Nutrition

Malnutrition afflicts displaced children in camps in eastern Chad

UNICEF Image
© UNICEF Chad/2007/Helali
Safia and her baby Nanylta at the health clinic in Koubigou Camp, eastern Chad.

By Brigitte Hilali

KOUBIGOU CAMP, Chad, 5 July 2007 – The numbers keep growing, and growing fast. In 2004 there were 130,000; today, 240,000 Sudanese are in neighbouring Chad, having fled the fighting in the Darfur region of Sudan.

But the violence knows no borders. Raids and banditry have unleashed a humanitarian disaster that is engulfing eastern Chad and has forced another 200,000 people to leave their villages and seek security in camps.
 
At Koubigou Camp, women and children arrive daily to escape ethnic violence and bandit attacks. Even here, security cannot always be guaranteed. But it is better than what they have left. Grouped together, they live in huts that are basic at best, while food, water and medical services are in short supply.

UNICEF Image
© UNICEF Chad/2007/Helali
A malnourished child cries at a therapeutic feeding centre in the Chadian district health centre of Goz Beida.

Hard hit by malnutrition

Safia, 42, is a mother of five. She enters the clinic in Koubigou with her baby, Nanylta, and sits down on the bench. She is very worried and explains that the little girl was up all night with fever and diarrhoea.

A woman who already faced poverty and an uncertain life, Safia is now even more vulnerable and dependent on aid because of an attack that destroyed her village and killed her husband. She and her children, along with other survivors of the Janjaweed militia attack, walked 50 km in fierce heat to get to the camp.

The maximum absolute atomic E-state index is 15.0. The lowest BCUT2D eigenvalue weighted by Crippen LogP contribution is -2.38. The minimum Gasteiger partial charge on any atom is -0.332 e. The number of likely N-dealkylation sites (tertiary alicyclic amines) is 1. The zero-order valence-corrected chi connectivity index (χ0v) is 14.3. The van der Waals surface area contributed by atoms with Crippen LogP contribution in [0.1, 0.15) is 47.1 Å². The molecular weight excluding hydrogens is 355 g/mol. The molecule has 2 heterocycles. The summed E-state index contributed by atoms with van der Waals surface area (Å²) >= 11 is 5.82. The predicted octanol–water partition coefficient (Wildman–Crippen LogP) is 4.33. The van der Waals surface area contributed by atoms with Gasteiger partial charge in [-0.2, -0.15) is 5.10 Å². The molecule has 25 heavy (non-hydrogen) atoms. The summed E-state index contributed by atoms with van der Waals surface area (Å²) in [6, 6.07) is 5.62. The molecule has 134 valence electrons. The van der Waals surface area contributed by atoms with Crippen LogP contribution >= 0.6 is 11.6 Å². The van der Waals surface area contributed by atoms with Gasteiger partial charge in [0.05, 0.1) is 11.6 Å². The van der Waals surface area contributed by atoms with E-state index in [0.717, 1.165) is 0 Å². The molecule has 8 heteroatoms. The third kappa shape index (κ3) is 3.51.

The nurse sees that the baby is suffering from severe malnutrition and needs to be treated urgently. At nine months of age, she weighs just over 2 kg – nearly 5 kg less that she should be.

“In this area, one child out of five is suffering from acute malnutrition,” the nurse explains. “We receive a lot of mothers with their children here. When they arrive we check the circumference of the arm as well as their weight and height. If the ratio of weight to height is under 70 per cent, the children are treated in therapeutic feeding centres.”

UNICEF Image
© UNICEF Chad/2007/Helali
Koubigou Camp is one of the many camps in eastern Chad that shelter those fleeing the chaos on the border with Sudan.

More help needed

One major problem, the nurse adds, is that mothers of undernourished children often don’t want to go to the feeding centre immediately.

“They have to find someone first to look after their other children and some do not actually come back,” she says. “It is difficult for them when they have lost a husband and perhaps others who would usually help out.”

Nanylta, at least, receives the special feeding and begins the therapeutic programme right away. Therapeutic feeding centres supported by UNICEF have treated more than 600 children to date, and the agency has provided supplies for 45,000 others.

In addition, UNICEF supplies essential drugs, basic equipment, support and training for health workers, as well as supplementary foods such as Unimix, a fortified flour, and Plumpy’nut, a vitamin-rich peanut paste. Still, much more needs to be done to help those suffering from the humanitarian crisis in eastern Chad – a crisis that is spilling over borders and claiming innocent lives.


 

 

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